socialmediasecurityguideSocial networking is responsible for having created the busiest website on the Internet. Sites like Facebook and YouTube are attracting people in the millions, and this trend is not set to stop shortly. Despite the popularity of these networks, there are some serious aspects to using them. If you think that’s a matter of common sense, think again, because I can’t recount the amount of times I have seen people offering strangers private information that is supposed to be kept that way.

It seems that social media marketing has left many users with their pants down and their bums exposed. If you want to avoid becoming the next victim of identity theft you should be very careful about the things you share with strangers on the Net. One can never be too careful.

Privacy laws are here for a reason

While you might not feel like reading Facebook’s privacy laws for entertainment purposes, you should at least learn the basics. With whom exactly are you sharing your profile? Do you know who access your latest profile messages, and whether or not strangers can befriend you? You should. It could save you a lot of hassles down the line.

Your personal details should be kept private

What is it with people sharing their birthday online? Come on! Identity theft is rife. If you subscribe to the belief that it is cool to tell the world your full name and birthday, then better get ready to become the next victim. I’m serious, thieves only need a few of your personal details to commit theft of your identity.

In the age of fake identities and online crime it isn’t hard for a savvy criminal to target a vulnerable person. If you share your personal details with the world you can realistically expect to be conned at some stage.

Be wary of strangers

Please don’t share your whole life story with your new Twitter buddies. Unless you personally know and trust a person it is highly possible he is not what he appears to be. Even people you deem “for real” might be someone made up for the sake of conning others, or in some instances to preserve their own online privacy. Keep that in mind at all times when dealing with others.

Think before you post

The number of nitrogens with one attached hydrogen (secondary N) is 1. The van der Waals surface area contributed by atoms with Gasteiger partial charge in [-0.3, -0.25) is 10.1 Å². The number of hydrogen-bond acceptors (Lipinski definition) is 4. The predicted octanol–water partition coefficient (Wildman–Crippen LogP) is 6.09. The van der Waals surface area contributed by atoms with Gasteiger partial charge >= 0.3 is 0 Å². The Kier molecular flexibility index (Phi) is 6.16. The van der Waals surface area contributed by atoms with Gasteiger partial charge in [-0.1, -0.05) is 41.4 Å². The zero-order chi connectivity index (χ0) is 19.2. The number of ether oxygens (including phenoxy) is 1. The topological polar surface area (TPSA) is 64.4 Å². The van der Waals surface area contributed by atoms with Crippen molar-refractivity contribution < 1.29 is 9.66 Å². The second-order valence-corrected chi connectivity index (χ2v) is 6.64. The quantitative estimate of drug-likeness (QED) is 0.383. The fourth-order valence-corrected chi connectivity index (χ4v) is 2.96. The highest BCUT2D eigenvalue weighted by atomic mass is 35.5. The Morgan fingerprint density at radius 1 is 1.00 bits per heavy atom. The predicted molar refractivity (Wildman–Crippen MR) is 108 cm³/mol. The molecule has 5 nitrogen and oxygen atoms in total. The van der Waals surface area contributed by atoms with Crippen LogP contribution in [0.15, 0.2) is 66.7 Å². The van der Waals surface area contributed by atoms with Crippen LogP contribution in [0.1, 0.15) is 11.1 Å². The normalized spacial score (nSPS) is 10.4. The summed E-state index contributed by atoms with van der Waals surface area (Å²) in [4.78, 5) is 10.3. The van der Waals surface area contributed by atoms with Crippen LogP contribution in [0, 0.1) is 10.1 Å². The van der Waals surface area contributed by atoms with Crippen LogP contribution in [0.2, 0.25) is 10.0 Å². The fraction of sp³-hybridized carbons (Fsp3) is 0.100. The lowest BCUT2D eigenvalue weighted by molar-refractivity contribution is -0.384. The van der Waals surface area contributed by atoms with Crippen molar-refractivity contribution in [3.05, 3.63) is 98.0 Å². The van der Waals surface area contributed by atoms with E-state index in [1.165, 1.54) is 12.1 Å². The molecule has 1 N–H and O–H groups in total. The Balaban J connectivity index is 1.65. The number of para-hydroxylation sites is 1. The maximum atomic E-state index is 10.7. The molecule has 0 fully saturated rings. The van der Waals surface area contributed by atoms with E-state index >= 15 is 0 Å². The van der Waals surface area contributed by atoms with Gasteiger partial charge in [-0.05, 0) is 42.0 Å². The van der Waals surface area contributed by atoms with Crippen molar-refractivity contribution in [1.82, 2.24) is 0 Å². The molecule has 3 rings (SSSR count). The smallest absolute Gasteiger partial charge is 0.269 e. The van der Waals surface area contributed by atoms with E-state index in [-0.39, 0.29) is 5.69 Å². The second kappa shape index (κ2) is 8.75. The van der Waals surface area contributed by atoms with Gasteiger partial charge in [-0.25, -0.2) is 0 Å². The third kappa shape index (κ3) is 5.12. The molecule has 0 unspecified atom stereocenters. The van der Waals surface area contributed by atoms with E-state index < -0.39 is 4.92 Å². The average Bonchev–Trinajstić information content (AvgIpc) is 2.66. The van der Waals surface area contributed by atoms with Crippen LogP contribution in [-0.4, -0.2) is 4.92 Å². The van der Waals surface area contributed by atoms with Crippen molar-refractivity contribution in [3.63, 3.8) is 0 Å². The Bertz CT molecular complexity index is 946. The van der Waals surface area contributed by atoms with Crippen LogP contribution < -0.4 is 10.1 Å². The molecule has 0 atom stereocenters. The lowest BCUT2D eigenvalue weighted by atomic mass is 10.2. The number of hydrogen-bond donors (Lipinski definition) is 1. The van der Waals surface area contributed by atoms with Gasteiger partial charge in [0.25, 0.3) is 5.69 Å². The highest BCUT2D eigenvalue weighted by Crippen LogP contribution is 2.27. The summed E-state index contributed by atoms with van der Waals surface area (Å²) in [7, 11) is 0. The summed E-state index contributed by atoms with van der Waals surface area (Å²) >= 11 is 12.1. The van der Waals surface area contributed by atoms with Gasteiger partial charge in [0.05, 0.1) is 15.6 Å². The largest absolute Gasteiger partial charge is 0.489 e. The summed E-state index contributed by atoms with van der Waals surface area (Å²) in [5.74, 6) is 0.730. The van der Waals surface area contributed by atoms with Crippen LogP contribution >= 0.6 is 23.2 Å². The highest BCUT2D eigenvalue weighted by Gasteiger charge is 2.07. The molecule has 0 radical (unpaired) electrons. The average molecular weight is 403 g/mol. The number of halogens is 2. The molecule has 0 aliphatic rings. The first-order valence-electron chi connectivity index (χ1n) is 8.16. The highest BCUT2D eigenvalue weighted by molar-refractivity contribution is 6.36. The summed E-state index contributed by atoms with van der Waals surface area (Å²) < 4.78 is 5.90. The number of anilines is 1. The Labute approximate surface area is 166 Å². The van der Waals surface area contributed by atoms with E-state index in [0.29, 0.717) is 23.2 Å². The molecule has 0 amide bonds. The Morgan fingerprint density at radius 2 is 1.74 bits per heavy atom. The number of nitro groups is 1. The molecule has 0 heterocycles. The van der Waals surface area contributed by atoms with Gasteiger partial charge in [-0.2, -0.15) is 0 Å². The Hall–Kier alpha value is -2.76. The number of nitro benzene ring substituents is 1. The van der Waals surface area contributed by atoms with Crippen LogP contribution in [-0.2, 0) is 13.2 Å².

That drunken photo of you and your mates at the office Xmas bash might not be suited for publication on Facebook. Your boss is lurking, and stunts like these have seen people get sacked and ridiculed. The same goes for videos, text and anything else you publish online.

Assume lurking predators

It sucks having to think that way, but having said this, you better be safe than sorry. Because of the ease in which we can publish and share content with others online the Internet has become a frenzied pool for human sharks; these people stop at nothing to make your life a living hell, and the more they know about you, the easier it is for them to harass.

Your social networking profile isn’t safe; because of weak passwords, third-party software plugins and a lack of awareness many profiles can easily get accessed by hackers. I should know because I recently got very close to losing my Facebook account to a hacker. I had a weak-(ish) password. Thankfully I was able to deter the attack before it became a serious issue.

Needless to say, I now use strong passwords to avoid this sort of problem.

Don’t be a social media sloth

You know, the kind who uses the same crappy and weak password for all his logins. Instead use unique passwords and make them hard to guess. A strong password should be made up of a combination of digits, letters and symbols and not words.

I hope this short guide to social media security has helped you see the bigger (more private picture).

Monika